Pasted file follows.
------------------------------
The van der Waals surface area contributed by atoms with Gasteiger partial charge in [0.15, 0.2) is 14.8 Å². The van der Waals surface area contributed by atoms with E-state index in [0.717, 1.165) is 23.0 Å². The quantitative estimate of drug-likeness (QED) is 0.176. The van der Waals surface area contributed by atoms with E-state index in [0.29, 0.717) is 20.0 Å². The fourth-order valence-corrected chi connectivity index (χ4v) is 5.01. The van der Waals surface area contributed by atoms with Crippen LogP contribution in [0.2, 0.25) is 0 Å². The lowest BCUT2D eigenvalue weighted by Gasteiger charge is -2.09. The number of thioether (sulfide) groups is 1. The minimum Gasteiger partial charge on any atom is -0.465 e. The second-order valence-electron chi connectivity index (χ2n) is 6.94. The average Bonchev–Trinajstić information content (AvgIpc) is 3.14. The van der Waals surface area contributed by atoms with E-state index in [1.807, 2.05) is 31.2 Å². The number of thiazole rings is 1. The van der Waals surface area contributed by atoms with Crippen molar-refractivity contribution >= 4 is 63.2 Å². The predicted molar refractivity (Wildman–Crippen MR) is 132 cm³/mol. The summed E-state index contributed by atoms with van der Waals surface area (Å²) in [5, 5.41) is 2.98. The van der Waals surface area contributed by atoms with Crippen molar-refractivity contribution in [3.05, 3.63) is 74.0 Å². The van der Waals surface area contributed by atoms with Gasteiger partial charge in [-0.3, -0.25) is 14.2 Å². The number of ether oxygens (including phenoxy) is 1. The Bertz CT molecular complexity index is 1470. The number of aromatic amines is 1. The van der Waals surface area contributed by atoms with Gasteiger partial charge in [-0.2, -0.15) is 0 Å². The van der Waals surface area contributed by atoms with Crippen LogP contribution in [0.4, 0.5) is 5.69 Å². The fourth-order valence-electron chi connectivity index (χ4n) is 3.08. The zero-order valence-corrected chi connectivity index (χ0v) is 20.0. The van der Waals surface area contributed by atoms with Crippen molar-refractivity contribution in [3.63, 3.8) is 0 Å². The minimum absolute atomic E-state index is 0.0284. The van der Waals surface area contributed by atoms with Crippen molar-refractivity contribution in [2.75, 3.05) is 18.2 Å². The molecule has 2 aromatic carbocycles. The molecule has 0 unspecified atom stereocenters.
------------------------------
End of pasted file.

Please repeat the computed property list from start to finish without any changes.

The van der Waals surface area contributed by atoms with Gasteiger partial charge in [0.15, 0.2) is 14.8 Å². The van der Waals surface area contributed by atoms with E-state index in [0.717, 1.165) is 23.0 Å². The quantitative estimate of drug-likeness (QED) is 0.176. The van der Waals surface area contributed by atoms with E-state index in [0.29, 0.717) is 20.0 Å². The fourth-order valence-corrected chi connectivity index (χ4v) is 5.01. The van der Waals surface area contributed by atoms with Crippen LogP contribution in [0.2, 0.25) is 0 Å². The lowest BCUT2D eigenvalue weighted by Gasteiger charge is -2.09. The number of thioether (sulfide) groups is 1. The minimum Gasteiger partial charge on any atom is -0.465 e. The second-order valence-electron chi connectivity index (χ2n) is 6.94. The average Bonchev–Trinajstić information content (AvgIpc) is 3.14. The van der Waals surface area contributed by atoms with E-state index in [1.807, 2.05) is 31.2 Å². The number of thiazole rings is 1. The van der Waals surface area contributed by atoms with Crippen molar-refractivity contribution >= 4 is 63.2 Å². The predicted molar refractivity (Wildman–Crippen MR) is 132 cm³/mol. The summed E-state index contributed by atoms with van der Waals surface area (Å²) in [5, 5.41) is 2.98. The van der Waals surface area contributed by atoms with Crippen molar-refractivity contribution in [3.05, 3.63) is 74.0 Å². The van der Waals surface area contributed by atoms with Gasteiger partial charge in [-0.3, -0.25) is 14.2 Å². The number of ether oxygens (including phenoxy) is 1. The Bertz CT molecular complexity index is 1470. The number of aromatic amines is 1. The van der Waals surface area contributed by atoms with Gasteiger partial charge in [-0.2, -0.15) is 0 Å². The van der Waals surface area contributed by atoms with Crippen LogP contribution in [0.4, 0.5) is 5.69 Å². The fourth-order valence-electron chi connectivity index (χ4n) is 3.08. The zero-order valence-corrected chi connectivity index (χ0v) is 20.0. The van der Waals surface area contributed by atoms with Crippen molar-refractivity contribution in [3.63, 3.8) is 0 Å². The minimum absolute atomic E-state index is 0.0284. The van der Waals surface area contributed by atoms with Crippen molar-refractivity contribution in [2.75, 3.05) is 18.2 Å². The molecule has 2 aromatic carbocycles. The molecule has 0 unspecified atom stereocenters.